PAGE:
Triathletes, cyclists, runners and swimmers all work in one plane of motion; they all work to go forward. But real life is in all directions. Our bodies work in all directions.
Fernando uses an analogy of a tent. It’s our connective tissue (muscles, tendons and ligaments) and bones that keep that tent up. They all need to be strong to provide that tensile strength for the tent to be stable.
“If muscles are strong, you have a strong tent. If even one part is weaker than the rest, the entire tent will suffer. It’s why athletes and triathletes have a lot of injuries. What do strong legs & strong arms mean without a strong core? What’s a strong foundation if the middle of the tent is week? The tent is eventually going to collapse if any part is weak. So many swimmers have shoulder problems. So many runners develop problems in their hip, knees, ankles and hamstrings. So many cyclists have problems with their low back. With a weak core, the problem is going to show itself somewhere.”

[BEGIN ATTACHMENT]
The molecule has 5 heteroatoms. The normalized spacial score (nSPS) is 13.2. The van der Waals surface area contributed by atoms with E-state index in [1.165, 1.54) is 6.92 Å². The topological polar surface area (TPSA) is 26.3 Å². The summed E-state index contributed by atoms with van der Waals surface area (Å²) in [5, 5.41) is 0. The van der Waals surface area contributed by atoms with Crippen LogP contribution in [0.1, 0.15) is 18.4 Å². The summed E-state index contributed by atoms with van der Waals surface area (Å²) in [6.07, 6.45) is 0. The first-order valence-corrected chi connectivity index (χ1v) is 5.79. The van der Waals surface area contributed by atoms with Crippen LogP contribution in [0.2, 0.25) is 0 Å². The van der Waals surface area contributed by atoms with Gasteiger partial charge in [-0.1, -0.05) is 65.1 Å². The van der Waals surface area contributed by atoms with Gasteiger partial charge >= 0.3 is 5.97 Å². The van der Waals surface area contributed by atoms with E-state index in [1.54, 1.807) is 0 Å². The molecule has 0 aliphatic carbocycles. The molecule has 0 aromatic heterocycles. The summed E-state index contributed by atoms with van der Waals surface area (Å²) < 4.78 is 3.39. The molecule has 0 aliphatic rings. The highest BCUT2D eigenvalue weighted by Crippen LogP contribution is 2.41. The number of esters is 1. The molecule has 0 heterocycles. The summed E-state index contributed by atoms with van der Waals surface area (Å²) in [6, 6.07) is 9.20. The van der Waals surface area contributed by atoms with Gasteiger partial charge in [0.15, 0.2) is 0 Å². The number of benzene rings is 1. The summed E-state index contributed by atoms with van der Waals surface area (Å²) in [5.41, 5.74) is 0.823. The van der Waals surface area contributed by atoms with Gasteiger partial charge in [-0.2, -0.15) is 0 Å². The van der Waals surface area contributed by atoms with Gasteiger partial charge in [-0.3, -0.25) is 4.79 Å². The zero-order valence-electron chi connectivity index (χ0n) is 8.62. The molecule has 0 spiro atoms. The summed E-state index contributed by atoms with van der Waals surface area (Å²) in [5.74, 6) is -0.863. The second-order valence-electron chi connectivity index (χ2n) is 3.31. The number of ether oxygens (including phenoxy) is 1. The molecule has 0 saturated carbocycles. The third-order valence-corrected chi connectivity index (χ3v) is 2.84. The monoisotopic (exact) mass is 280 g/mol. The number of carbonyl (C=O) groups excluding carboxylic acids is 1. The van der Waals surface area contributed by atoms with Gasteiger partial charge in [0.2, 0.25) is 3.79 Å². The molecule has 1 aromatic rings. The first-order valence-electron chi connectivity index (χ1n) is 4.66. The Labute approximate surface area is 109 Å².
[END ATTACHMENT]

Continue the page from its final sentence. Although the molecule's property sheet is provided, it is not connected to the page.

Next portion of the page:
Fernando also points to nutrition. “A lot of triathletes complain they can’t lose weight but their coaches keep talking to them about supplements. Supplements are a lot of calories.” Instead of focusing on consuming more calories, Fernando suggests adding cross-training.
“Coaches concentrate on how much they want you to last. Train your body with cross-training to make it last. Integrate weights, boxing or boot camp into your training. Your cardio is going to spike in a different way. You’ll find you’re able to run longer. Your body will respond completely differently.”
Fernando’s classes integrate boxing, cross-fit, boot camp, even some Pilates and yoga. “We go 100 miles an hour. I’ll make you sweat the last drop of sweat you absolutely have.” It’s for this reason, Fernando says, “They call me an animal; they call me, ‘the Beast.’”